·        Salads with cheese, fish or meat for protein

·           High protein drinks

·        Nuts and nut butter especially almonds and walnuts and almond butter

·        Juice with no sugar mixed with equal amount of water

  1. Get enough good sleep

    • Average eight hours a night

    • Ensure that you don’t drink alcohol before going to sleep so you have a good night’s rest

    • Try to go to sleep at the same time every night

    • Aim for total darkness in your bedroom

    • Use natural sleep aids rather than sleeping pills
       

  1. Give yourself break time

    • Take a 10 minute walking break every two hours

    • Take time to unwind when you go home from work

    • When you feel yourself getting stressed do something pleasurable for 10 - 15 minutes.

    • If you get angry or “wound up” take 10 minutes for a “time out.” It usually takes 10 minutes to calm down the stress response.

    • Spend a few minutes every hour staring out the window or into space to change your perspective
       

  1. Take mini vacations

    • It’s important to take most of a weekend day or a holiday so you unwind.

    • Take a “mini-break” as the Brits call it.  Go somewhere new just for a long weekend.

    • Spend time on the phone talking with friends if that is a break for you

    • Spend time reading or working on a hobby if that is relaxing for you
       

  1. Wait for others to finish speaking before you respond

    • Count “1,2,3” after someone stops speaking.  A response that is faster than that may seem abrupt.

    • Ask a question or ask for a clarification to show that you have been listening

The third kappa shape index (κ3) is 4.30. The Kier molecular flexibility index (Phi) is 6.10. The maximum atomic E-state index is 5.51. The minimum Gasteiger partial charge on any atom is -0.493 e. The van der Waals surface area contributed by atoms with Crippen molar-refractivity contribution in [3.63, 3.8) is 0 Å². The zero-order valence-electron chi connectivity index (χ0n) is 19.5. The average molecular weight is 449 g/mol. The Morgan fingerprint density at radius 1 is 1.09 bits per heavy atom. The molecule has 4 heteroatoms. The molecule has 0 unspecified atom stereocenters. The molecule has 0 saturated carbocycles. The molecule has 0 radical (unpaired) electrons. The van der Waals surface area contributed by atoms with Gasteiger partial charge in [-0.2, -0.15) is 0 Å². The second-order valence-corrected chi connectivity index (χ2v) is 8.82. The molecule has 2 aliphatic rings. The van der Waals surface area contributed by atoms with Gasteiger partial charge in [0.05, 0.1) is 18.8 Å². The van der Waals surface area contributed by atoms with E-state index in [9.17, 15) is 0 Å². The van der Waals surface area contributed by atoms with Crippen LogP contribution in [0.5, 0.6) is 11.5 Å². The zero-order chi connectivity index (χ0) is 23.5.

1.  Change your body posture

    • If you’re leaning forward lead back in your chair

    • If you are holding onto something like the arms of a chair let go and put your arms in your lap

    • If your arms are folded unfold them

    • If your head is thrust forward align your head with your back

    • If you’re standing sit down
       

  1. Change your eye position

    • Look up right to see new possibilities

    • Look up if you find tears of anger coming to your eyes

    • Give other people eye contact and occasionally look away so you don’t stare
       

  1.  Give yourself extra of everything that supports you when you have a stressful period of time

    • If you have a time of the year or month that is high stress (like month-end closings) keep your evenings free so you can eat and rest properly.

    • Minimize or eliminate alcohol.  Alcohol disrupts your sleep pattern.  Although you feel more relaxed at first you will often wake up in the wee hours of the morning

    • Let your loved ones know that you will need more de-stress time in the evenings

    • Reduce your outside activities.
       

  1.  Use descriptions rather than assessments

    • Use neutral words to describe

    • Avoid words like “stupid” or “dumb”

    • When using a harsh word stop and correct : Instead of saying “That’s a career limiting move” try “You might consider asking for feedback before taking action.”

    • Give an alternative behavior when you see something that’s not working
       

  1. Focus  on whatever you believe and ask for guidance

    • Ask that things go well

    • Ask that you are guided to do the best

    • Set your intentions before all interpersonal engagements

    • Ask for the highest possible good for all concerned